proposing to amend Rule 4.5 by removing the word ``and'' at the end of
existing paragraph (a)(4)(ii), by removing the period and adding a
semi-colon at the end of existing paragraph (a)(4)(iii), and by
removing the period and adding a semi-colon and the word ``and'' at the
end of existing paragraph (a)(4)(iv). The text of each of the foregoing
paragraphs under Rule 4.5 would remain intact.

III. Related Matters

A. Paperwork Reduction Act

    When publishing proposed rules, the Paperwork Reduction Act of 1995
(the ``PRA'') \29\ imposes certain requirements on Federal agencies
(including the Commission) in connection with their conducting or
sponsoring any collection of information as defined by the PRA. In

[[Page 10943]]

compliance with the PRA, the Commission previously has submitted Rule
4.5 in proposed form and its associated information collection
requirements to the Office of Management and Budget. The Office of
Management and Budget has approved the collection of information of
which this proposed rule is a part through September 30, 2001, OMB
Control Number 3038-0005: Rules Relating to the Operations and
Activities of Commodity Pool Operators and Commodity Trading Advisors
and to Monthly Reporting by Futures Commission Merchants. While this
proposed rule has no burden, the group of rules (3038-0005) of which it
is a part has the following burden:
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    \29\ 44 U.S.C. 3501 et seq. (Supp. II 1996).
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    Average Burden Hours Per Response: 7.49.
    Number of Respondents: 6,949.
    Frequency of Response: Monthly, Quarterly, Annually, On Occasion.
    Copies of the OMB approved information collection package
associated with this rule are available from the Desk Officer, CFTC,
Office of Management and Budget, Room 10202, NEOB, Washington, DC
20503, (202) 395-7340.

B. Regulatory Flexibility Act

    The Regulatory Flexibility Act (``RFA'') \30\ requires each federal
agency to consider in the course of proposing substantive rules the
effect of those rules on small entities. The definitions of small
entities that the Commission has established for this purpose do not
address the persons and qualifying entities set forth in Rule 4.5
because, by the very nature of the rule, the operations and activities
of such persons and entities generally are regulated by Federal and
State authorities other than the Commission. Assuming, arguendo, that
church plans would be small entities for purposes of the RFA, the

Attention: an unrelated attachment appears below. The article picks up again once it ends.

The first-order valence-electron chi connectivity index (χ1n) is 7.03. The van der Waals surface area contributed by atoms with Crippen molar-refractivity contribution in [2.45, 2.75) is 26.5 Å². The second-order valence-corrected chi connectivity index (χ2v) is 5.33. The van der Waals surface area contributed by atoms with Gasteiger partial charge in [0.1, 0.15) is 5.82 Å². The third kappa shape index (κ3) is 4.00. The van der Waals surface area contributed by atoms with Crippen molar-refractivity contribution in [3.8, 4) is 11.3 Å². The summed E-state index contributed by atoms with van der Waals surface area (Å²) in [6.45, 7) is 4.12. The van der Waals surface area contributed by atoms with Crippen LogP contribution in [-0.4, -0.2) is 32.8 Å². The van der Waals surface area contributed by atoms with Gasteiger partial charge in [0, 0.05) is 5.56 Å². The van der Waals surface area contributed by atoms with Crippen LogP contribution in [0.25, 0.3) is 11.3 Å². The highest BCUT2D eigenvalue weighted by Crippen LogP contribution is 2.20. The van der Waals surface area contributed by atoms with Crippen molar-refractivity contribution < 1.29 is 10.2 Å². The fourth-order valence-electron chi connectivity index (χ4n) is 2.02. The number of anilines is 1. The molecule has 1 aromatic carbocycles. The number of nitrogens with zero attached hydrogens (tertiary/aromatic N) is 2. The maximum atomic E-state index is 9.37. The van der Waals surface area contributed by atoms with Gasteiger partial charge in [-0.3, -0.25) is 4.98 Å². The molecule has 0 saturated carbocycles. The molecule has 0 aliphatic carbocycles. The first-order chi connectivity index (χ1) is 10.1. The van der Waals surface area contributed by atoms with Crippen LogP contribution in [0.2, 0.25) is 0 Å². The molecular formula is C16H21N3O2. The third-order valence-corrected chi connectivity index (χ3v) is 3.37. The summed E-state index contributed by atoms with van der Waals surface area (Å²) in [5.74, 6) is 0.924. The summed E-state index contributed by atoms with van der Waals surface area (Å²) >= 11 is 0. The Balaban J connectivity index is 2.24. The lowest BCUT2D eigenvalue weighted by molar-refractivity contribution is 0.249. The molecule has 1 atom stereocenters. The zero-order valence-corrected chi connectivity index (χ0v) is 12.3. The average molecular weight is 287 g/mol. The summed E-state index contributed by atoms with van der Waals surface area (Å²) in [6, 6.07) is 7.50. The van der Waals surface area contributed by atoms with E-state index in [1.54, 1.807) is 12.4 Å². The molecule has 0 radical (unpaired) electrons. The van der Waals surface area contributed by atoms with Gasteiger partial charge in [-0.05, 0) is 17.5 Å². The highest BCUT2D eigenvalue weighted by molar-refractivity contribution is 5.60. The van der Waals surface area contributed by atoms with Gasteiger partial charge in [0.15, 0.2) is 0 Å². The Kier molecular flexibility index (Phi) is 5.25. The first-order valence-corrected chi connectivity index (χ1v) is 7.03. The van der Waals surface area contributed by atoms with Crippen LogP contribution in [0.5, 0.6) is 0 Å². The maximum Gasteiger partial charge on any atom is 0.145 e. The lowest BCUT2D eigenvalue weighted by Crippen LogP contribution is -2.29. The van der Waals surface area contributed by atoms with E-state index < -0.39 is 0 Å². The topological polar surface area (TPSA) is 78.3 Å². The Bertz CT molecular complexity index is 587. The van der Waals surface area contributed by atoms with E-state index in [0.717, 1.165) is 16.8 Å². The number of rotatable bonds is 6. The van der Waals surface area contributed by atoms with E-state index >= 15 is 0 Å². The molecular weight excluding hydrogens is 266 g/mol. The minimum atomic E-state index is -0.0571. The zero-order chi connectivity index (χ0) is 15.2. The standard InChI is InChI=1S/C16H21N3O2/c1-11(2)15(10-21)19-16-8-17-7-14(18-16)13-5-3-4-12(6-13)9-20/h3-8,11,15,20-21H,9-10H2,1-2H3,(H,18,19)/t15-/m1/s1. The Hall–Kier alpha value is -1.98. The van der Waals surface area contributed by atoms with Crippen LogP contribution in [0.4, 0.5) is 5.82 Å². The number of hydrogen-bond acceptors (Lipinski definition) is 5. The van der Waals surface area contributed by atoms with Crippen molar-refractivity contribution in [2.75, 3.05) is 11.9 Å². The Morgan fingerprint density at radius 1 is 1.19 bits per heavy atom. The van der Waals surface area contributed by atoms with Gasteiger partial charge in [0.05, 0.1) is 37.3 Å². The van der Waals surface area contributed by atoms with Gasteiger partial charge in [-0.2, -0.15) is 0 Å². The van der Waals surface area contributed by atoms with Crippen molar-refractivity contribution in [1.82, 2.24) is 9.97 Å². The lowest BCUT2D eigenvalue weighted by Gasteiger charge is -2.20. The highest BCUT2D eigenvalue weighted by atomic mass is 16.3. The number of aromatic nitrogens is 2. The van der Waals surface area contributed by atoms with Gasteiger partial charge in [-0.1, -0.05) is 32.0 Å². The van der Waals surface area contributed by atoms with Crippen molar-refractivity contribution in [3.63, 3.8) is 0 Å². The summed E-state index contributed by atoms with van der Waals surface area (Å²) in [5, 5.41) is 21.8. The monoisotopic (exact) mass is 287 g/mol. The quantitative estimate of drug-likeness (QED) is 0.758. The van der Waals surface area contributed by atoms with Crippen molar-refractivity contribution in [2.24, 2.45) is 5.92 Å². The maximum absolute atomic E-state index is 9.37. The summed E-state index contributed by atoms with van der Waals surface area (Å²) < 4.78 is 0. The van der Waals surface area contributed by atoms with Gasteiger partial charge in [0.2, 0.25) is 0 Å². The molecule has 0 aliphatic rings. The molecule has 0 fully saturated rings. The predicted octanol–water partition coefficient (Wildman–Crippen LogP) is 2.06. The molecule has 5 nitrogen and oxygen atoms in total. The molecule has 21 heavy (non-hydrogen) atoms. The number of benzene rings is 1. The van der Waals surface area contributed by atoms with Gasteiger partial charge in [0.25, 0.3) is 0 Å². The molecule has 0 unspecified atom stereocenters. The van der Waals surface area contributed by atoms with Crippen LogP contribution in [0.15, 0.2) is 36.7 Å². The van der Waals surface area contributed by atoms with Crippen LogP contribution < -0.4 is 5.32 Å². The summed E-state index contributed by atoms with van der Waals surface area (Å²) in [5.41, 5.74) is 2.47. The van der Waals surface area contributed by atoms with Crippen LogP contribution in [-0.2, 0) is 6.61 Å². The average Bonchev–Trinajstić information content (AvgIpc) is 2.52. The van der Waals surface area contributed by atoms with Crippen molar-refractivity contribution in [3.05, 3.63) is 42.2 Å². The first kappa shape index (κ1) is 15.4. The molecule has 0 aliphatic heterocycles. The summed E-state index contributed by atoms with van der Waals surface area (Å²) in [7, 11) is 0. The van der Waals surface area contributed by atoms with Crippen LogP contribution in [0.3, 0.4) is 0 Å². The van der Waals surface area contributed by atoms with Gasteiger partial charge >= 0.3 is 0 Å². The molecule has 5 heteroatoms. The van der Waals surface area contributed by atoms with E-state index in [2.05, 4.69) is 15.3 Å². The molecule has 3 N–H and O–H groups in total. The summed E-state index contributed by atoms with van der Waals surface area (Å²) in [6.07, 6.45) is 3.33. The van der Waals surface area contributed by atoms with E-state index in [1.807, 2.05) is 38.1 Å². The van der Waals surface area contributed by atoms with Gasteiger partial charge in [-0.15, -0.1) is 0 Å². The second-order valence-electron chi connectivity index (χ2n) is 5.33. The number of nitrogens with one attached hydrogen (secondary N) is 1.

Commission believes that the proposed amendment to Rule 4.5 would not
have a significant economic impact on them because it would not require
the filing of a notice containing specified operating criteria with the
Commission to claim the relief available under proposed Rule
4.5(a)(4)(v). Moreover, the Commission notes that the proposed
amendment potentially would relieve a greater number of persons (i.e.,
the operators of Church Plans) from the requirement to register as a
CPO and from the disclosure, reporting and recordkeeping requirements
applicable to registered CPOs.
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    \30\ 5 U.S.C. 601 et seq. (1994 and Supp. II 1996).
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    Accordingly, the Chairman, on behalf of the Commission, certifies
pursuant to Section 3(a) of the RFA \31\ that the proposed rules will
not have a significant economic impact on a substantial number of small
entities.
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    \31\ 5 U.S.C. 605(b).
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List of Subjects in 17 CFR Part 4

    Commodity pool operators, Commodity futures.

    In consideration of the foregoing and pursuant to the authority
contained in the Commodity Exchange Act and, in particular, sections
1a(4), 4k, 4l, 4m, 4n, 4o and 8a, 7 U.S.C. 1a(4), 6k, 6l, 6m, 6n, 6o
and 12a, the Commission hereby proposes to amend Chapter I of the Code
of Federal Regulations as follows:

PART 4--COMMODITY POOL OPERATORS AND COMMODITY TRADING ADVISORS

    1. The authority citation for Part 4 continues to read as follows:

    Authority: 7 U.S.C. 1a, 2, 4, 6b, 6c, 6l, 6m, 6n, 6o, 12a and
23.

    2. In Sec. 4.5, in paragraph (a)(4) introductory text, the proviso
text is republished and paragraph (a)(4) is proposed to be amended by
removing the word ``and'' at the end of paragraph (a)(4)(ii), by
removing the period and adding a semi-colon at the end of paragraph
(a)(4)(iii), by removing the period and adding a semi-colon and the
word ``and'' at the end of paragraph (a)(4)(iv), and by adding a new
paragraph (a)(4)(v), to read as follows:


Sec. 4.5  Exclusion for certain otherwise regulated persons from the
definition of the term ``commodity pool operator.''

    (a) * * *
    (4) * * * Provided, however, That for purposes of this Sec. 4.5 the
following employee benefit plans shall not be construed to be pools:
* * * * *
    (v) A plan defined as a church plan in Section 3(33) of title I of
the Employee Retirement Income Security Act of 1974 with respect to
which no election has been made under 26 U.S.C. 410(d).
* * * * *

    Issued in Washington, DC on February 22, 2000, by the
Commission.
Jean A. Webb,
Secretary of the Commission.
[FR Doc. 00-4747 Filed 2-29-00; 8:45 am]
BILLING CODE 6351-01-P